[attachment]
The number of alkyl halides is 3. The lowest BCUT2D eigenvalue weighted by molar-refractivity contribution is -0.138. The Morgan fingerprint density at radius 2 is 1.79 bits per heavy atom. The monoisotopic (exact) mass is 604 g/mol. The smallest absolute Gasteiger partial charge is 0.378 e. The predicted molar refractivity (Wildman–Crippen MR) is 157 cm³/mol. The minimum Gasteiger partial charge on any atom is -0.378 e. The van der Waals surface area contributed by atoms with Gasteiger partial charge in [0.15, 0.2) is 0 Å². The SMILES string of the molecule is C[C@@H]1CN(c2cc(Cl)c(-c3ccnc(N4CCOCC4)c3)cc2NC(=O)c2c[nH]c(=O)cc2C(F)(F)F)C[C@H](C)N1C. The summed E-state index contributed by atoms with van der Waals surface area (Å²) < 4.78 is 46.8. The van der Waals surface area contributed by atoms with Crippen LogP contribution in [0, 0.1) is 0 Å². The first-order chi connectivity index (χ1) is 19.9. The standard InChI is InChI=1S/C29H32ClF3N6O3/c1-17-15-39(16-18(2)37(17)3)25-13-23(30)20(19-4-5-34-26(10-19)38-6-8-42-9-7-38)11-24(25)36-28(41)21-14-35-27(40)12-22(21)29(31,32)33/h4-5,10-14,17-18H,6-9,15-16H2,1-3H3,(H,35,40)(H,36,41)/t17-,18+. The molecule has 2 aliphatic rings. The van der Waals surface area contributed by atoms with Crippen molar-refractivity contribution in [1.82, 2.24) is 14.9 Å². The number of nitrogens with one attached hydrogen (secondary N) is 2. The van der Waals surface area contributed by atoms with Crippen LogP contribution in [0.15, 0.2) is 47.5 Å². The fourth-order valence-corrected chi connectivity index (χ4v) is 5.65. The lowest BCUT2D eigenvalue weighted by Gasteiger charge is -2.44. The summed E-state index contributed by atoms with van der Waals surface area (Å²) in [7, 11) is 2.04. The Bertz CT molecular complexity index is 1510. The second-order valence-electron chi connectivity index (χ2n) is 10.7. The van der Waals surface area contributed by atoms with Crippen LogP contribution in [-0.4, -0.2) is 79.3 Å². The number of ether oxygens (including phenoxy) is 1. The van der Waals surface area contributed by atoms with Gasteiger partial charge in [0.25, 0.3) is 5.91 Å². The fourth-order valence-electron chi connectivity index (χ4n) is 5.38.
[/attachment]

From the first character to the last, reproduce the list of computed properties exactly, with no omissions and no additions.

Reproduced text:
The number of alkyl halides is 3. The lowest BCUT2D eigenvalue weighted by molar-refractivity contribution is -0.138. The Morgan fingerprint density at radius 2 is 1.79 bits per heavy atom. The monoisotopic (exact) mass is 604 g/mol. The smallest absolute Gasteiger partial charge is 0.378 e. The predicted molar refractivity (Wildman–Crippen MR) is 157 cm³/mol. The minimum Gasteiger partial charge on any atom is -0.378 e. The van der Waals surface area contributed by atoms with Gasteiger partial charge in [0.15, 0.2) is 0 Å². The SMILES string of the molecule is C[C@@H]1CN(c2cc(Cl)c(-c3ccnc(N4CCOCC4)c3)cc2NC(=O)c2c[nH]c(=O)cc2C(F)(F)F)C[C@H](C)N1C. The summed E-state index contributed by atoms with van der Waals surface area (Å²) < 4.78 is 46.8. The van der Waals surface area contributed by atoms with Crippen LogP contribution in [0, 0.1) is 0 Å². The first-order chi connectivity index (χ1) is 19.9. The standard InChI is InChI=1S/C29H32ClF3N6O3/c1-17-15-39(16-18(2)37(17)3)25-13-23(30)20(19-4-5-34-26(10-19)38-6-8-42-9-7-38)11-24(25)36-28(41)21-14-35-27(40)12-22(21)29(31,32)33/h4-5,10-14,17-18H,6-9,15-16H2,1-3H3,(H,35,40)(H,36,41)/t17-,18+. The molecule has 2 aliphatic rings. The van der Waals surface area contributed by atoms with Crippen molar-refractivity contribution in [1.82, 2.24) is 14.9 Å². The number of nitrogens with one attached hydrogen (secondary N) is 2. The van der Waals surface area contributed by atoms with Crippen LogP contribution in [0.15, 0.2) is 47.5 Å². The fourth-order valence-corrected chi connectivity index (χ4v) is 5.65. The lowest BCUT2D eigenvalue weighted by Gasteiger charge is -2.44. The summed E-state index contributed by atoms with van der Waals surface area (Å²) in [7, 11) is 2.04. The Bertz CT molecular complexity index is 1510. The second-order valence-electron chi connectivity index (χ2n) is 10.7. The van der Waals surface area contributed by atoms with Crippen LogP contribution in [-0.4, -0.2) is 79.3 Å². The number of ether oxygens (including phenoxy) is 1. The van der Waals surface area contributed by atoms with Gasteiger partial charge in [0.25, 0.3) is 5.91 Å². The fourth-order valence-electron chi connectivity index (χ4n) is 5.38.